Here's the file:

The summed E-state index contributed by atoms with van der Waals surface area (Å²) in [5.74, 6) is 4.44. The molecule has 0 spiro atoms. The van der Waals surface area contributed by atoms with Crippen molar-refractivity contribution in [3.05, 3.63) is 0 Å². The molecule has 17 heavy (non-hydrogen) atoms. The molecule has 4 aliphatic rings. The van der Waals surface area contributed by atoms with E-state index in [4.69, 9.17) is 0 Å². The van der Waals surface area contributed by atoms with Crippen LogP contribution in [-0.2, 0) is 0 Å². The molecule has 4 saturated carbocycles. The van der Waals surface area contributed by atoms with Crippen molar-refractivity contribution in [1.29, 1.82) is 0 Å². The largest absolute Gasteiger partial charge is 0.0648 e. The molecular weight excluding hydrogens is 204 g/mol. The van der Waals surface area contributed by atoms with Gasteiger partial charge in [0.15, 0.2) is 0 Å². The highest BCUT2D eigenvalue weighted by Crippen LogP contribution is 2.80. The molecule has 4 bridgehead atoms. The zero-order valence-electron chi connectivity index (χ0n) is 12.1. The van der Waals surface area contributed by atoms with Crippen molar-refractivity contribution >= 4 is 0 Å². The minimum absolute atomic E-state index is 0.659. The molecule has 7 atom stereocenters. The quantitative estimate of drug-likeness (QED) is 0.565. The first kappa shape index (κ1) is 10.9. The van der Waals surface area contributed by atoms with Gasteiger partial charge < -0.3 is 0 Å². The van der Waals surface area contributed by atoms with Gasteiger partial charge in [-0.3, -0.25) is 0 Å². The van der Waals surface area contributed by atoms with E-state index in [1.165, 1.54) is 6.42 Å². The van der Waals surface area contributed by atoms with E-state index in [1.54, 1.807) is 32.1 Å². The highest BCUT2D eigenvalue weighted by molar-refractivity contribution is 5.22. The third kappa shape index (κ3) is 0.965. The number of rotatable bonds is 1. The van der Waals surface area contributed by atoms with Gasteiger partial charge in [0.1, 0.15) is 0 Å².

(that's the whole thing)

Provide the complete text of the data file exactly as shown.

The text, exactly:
The summed E-state index contributed by atoms with van der Waals surface area (Å²) in [5.74, 6) is 4.44. The molecule has 0 spiro atoms. The van der Waals surface area contributed by atoms with Crippen molar-refractivity contribution in [3.05, 3.63) is 0 Å². The molecule has 17 heavy (non-hydrogen) atoms. The molecule has 4 aliphatic rings. The van der Waals surface area contributed by atoms with E-state index in [4.69, 9.17) is 0 Å². The van der Waals surface area contributed by atoms with Crippen LogP contribution in [-0.2, 0) is 0 Å². The molecule has 4 saturated carbocycles. The van der Waals surface area contributed by atoms with Crippen molar-refractivity contribution in [1.29, 1.82) is 0 Å². The largest absolute Gasteiger partial charge is 0.0648 e. The molecular weight excluding hydrogens is 204 g/mol. The van der Waals surface area contributed by atoms with Gasteiger partial charge in [0.15, 0.2) is 0 Å². The highest BCUT2D eigenvalue weighted by Crippen LogP contribution is 2.80. The molecule has 4 bridgehead atoms. The zero-order valence-electron chi connectivity index (χ0n) is 12.1. The van der Waals surface area contributed by atoms with Crippen molar-refractivity contribution >= 4 is 0 Å². The minimum absolute atomic E-state index is 0.659. The molecule has 7 atom stereocenters. The quantitative estimate of drug-likeness (QED) is 0.565. The first kappa shape index (κ1) is 10.9. The van der Waals surface area contributed by atoms with Gasteiger partial charge < -0.3 is 0 Å². The van der Waals surface area contributed by atoms with Gasteiger partial charge in [-0.3, -0.25) is 0 Å². The van der Waals surface area contributed by atoms with E-state index in [1.165, 1.54) is 6.42 Å². The van der Waals surface area contributed by atoms with E-state index in [1.54, 1.807) is 32.1 Å². The highest BCUT2D eigenvalue weighted by molar-refractivity contribution is 5.22. The third kappa shape index (κ3) is 0.965. The number of rotatable bonds is 1. The van der Waals surface area contributed by atoms with Gasteiger partial charge in [0.1, 0.15) is 0 Å².